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AIM  Advisors

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For this month and next we are very fortunate to have a guest writer for our ‘Meet the Players’ Feature. Our Guest, who has asked not to be named, is an Account Executive specialising in AIM companies with a top City PR Company. In this month’s article we learn about the relationships between the key advisors that surround an AIM-listed company.


The AIM Advisory Circle

Some fascinating insights into the workings of AIM advisors.


AIM Rules and Advisors

A listed company will surround itself with advisors; some compulsory, others voluntarily, but all valuable and all, in my opinion, essential to the success of a publicly listed company. As an AIM private investor, you will know that these are small growth companies with strong, dynamic ambition to develop and build their business at a typically speedy pace. With such young yet active companies, you will agree that there is a heightened demand for market regulation in order to control rapid growth and protect shareholders and potential investors like yourselves.


In my experience, it can often be the case that AIM companies, especially the newcomers, are largely unfamiliar with their full time obligation and responsibility to their shareholders. I have been amazed too many times by confused clients who have thought that an LSE regulatory announcement was in fact a simple magazine article that its lovely PR agency had written for them in an attempt to secure press coverage. It is for this reason that the LSE maintains a strict set of AIM rules; concise and uniquely suited to the smaller company to ensure that the market is controlled and compliant. Further to this, it is also a requirement that each AIM company is supervised and guided by a strong network of expert advisors in order to instill these rules and safeguard the system. This is where I come in.


AIM companies employ advisory parties to ensure that their obligation as a listed company is met, company conduct is appropriate, and best practice is applied. I work as a market specialist in the field of Financial PR. I’m an advisor, employed simply to advise my clients on how to effectively communicate to the market. Other market specialists include lawyers, accountants and investor relations. However, not all are obligatory. According to AIM rules, obligatory advisors are the nominated advisors (NOMAD) and the brokers; both of which are LSE tested and approved to ensure they are eligible. It is an AIM requirement that both NOMADs and brokers are appointed and retained at all times by companies listed on AIM. Whereas, over the last 6-12 months, smaller, struggling companies have dropped PR and IR agencies due to cost cuts and hibernation! 


Getting to grips with the cogs behind an AIM company should help investors to understand why certain company announcements are released, how decisions are made, and how protected you are as an investor. I’d like to focus on the NOMAD, Broker and Financial PR agency to give you an insight, firstly into their roles as advisors, and secondly into how they interact with each other and with the AIM company to which they advise.


The Nominated Advisor

The NOMAD is a corporate finance advisor and acts as the principal regulator for an AIM company, making sure that obligation and responsibility is met. This means that all company actions – from announcing board appointments and acquisitions to dealing with crisis management, speculation and wider market issues – are assessed and regulated by the NOMAD. Their role is essential for the preservation of the market’s efficiency, professionalism and success.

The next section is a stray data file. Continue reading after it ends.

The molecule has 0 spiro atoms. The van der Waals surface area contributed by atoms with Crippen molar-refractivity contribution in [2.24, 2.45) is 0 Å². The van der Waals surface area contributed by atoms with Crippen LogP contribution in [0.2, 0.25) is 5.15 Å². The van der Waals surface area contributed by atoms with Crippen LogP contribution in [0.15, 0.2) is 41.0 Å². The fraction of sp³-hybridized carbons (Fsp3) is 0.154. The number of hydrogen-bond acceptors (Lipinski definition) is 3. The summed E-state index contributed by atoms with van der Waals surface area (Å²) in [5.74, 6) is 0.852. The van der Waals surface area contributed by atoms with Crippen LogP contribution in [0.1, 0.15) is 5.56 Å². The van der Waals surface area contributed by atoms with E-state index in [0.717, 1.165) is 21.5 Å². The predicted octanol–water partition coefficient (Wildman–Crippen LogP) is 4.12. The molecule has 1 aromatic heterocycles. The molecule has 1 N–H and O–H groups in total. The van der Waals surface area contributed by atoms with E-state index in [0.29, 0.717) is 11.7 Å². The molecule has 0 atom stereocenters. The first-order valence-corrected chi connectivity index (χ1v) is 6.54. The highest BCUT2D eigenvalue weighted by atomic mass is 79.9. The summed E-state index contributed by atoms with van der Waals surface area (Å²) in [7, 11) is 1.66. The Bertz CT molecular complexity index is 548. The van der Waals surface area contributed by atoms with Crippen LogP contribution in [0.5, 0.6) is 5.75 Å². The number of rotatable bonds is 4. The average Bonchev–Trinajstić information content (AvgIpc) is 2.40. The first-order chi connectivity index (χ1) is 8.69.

To guarantee compliance, a NOMAD’s performance is closely monitored by the AIM Regulation team at the LSE and, in the event of a rule being broken, disciplinary procedures are followed which sometimes result in the removal of a NOMAD from the official register. There are currently 65 NOMAD’s listed on the official register and recently some NOMAD’s have been delisted.  I can assure you, the ones that are left are strict, thorough, compliant, and damn right stubborn; their jobs depend on it!


The Broker

All companies listed on AIM must appoint and retain an LSE approved broker; a securities house responsible for assisting and promoting share trades in a company’s stock across the market. They are essentially salesmen; a similar role to mine and I’ll come to that later. It is the broker’s job to sell a company’s story; to highlight the positives and ‘spin’ the negatives to attract potential buyers. They provide core support for a company’s share price and, I have learnt that, performance expectation for brokers is unfairly high; even though selling shares in some AIM companies is like trying to flog the FT to Katie Price, a broker will still find themselves on Mr. CEO’s speed dial for immediate answers when his share price suddenly takes the plunge!


From an advisory perspective, the broker can provide expert guidance on the market itself; explanation on specific sector performance, general market conditions, current investment trends, share price performance and details on the day’s trades, or potential investment opportunities for a company. Brokers often keep me in the loop too; if there’s something I need to know about my client, perceptions within the market, or issues with its sector, the broker or in-house research analyst will be my first call [As well as the broker, the same securities house, in most cases, provides an in-house research analyst to write detailed notes on the company, making recommendations to the investment community].